No plant toxins in whistleblower’s stomach
A BRITISH scientist told an inquest into the sudden death in 2012 of Russian mafia whistleblower Alexander Perepilichny that no plant toxins had been found in his stomach.
Mr Perepilichny, 44, was found dead near his luxury home on the exclusive gated St George’s Hill estate in Weybridge, Surrey, south-west of London, after he had been out jogging in November 2012.
The sudden nature of the death of Mr Perepilichny, who had sought refuge in Britain in 2009, and his role in helping a Swiss investigation into a Russian moneylaundering scheme raised suggestions that he might have been murdered.
As the inquest resumed on Tuesday after a lengthy delay, Monique Simmonds, a scientist from the botanical Kew Gardens, was asked whether she had identified any plant toxins in the samples she had tested. She said she had not.
However she said other material was found in Mr Perepilichny’s stomach that had not been identified.
An earlier pre-inquest hearing had been told traces of a rare and deadly poison from the gelsemium plant had been found in his stomach.
Meanwhile Yulia Skripal has left hospital more than five weeks after she and her father, a former Russian spy, were poisoned with a nerve agent in an attack that has sparked one of the biggest crises in the West’s relations with the Kremlin since the Cold War.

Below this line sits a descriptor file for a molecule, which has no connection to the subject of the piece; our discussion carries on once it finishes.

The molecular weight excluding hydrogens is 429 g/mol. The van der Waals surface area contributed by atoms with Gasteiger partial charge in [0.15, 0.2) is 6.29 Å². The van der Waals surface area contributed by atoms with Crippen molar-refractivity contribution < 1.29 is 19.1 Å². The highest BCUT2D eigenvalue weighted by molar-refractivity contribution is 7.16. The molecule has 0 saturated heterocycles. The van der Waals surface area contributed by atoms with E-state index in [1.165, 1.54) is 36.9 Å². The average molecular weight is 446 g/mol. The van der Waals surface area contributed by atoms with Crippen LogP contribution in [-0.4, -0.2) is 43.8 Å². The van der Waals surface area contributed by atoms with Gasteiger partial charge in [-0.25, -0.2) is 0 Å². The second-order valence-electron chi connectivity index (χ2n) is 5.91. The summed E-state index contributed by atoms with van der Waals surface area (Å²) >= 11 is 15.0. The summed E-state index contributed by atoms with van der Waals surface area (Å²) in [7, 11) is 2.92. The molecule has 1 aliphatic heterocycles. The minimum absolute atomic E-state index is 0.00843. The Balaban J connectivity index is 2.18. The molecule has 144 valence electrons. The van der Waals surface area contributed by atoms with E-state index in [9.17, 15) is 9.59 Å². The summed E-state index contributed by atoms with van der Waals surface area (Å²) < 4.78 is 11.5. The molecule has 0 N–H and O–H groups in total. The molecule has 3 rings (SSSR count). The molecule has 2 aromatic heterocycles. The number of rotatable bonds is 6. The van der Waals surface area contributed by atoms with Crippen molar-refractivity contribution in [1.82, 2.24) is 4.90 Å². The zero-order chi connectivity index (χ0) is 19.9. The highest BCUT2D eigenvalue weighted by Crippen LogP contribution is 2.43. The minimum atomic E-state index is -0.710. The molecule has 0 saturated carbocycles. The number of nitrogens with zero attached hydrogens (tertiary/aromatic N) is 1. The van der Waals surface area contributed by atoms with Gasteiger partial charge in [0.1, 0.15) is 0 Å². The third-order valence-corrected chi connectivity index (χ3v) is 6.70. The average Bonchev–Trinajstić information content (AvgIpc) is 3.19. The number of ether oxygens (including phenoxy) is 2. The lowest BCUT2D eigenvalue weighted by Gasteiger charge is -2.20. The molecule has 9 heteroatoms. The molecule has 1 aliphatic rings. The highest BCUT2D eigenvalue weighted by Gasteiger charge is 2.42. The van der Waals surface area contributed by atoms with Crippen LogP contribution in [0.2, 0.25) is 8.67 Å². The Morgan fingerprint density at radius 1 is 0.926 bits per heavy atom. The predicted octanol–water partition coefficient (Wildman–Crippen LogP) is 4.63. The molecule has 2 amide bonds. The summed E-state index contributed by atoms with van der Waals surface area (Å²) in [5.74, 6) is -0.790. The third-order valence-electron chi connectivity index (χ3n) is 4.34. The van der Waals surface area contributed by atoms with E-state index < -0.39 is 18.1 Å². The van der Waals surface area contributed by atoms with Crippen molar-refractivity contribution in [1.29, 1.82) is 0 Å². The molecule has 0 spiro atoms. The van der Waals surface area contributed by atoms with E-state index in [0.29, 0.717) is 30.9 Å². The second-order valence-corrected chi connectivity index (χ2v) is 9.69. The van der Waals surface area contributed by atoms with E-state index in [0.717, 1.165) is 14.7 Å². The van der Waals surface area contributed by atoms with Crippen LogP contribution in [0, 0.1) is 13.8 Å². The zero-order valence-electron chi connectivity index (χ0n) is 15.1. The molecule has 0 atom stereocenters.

Yulia and Sergei Skripal, 66, a former colonel in Russian military intelligence who betrayed dozens of agents to Britain’s MI6 foreign spy service, were found unconscious on a public bench in Salisbury on March 4.
Britain accused Russia of being behind the nerve agent attack and Western governments including the United States expelled over 100 Russian diplomats. Russia has denied any involvement in the poisoning and retaliated in kind.
The Skripals were in a critical condition for weeks and doctors at one point feared, even if they survived, they might have suffered brain damage. But the Skripals’ health since then has begun to improve rapidly.
Yulia, 33, has been discharged from Salisbury District Hospital, Christine Blanshard, medical director of the hospital, told reporters on Tuesday and her father could be discharged in due course.
“We have now discharged Yulia,” Ms Blanshard said. “This is not the end of her treatment, but marks a significant milestone.”
“Her father has also made good progress,” Ms Blanshard said.
“Although he is recovering more slowly than Yulia, we hope that he too will be able to leave hospital in due course.”
Yulia has been taken to a secure location, the BBC said. The Sunday Times reported that Britain was considering giving the Skripals new identities and a fresh life in the United States.
Russia said it would consider any secret resettlement of the Skripals as an abduction of its citizens.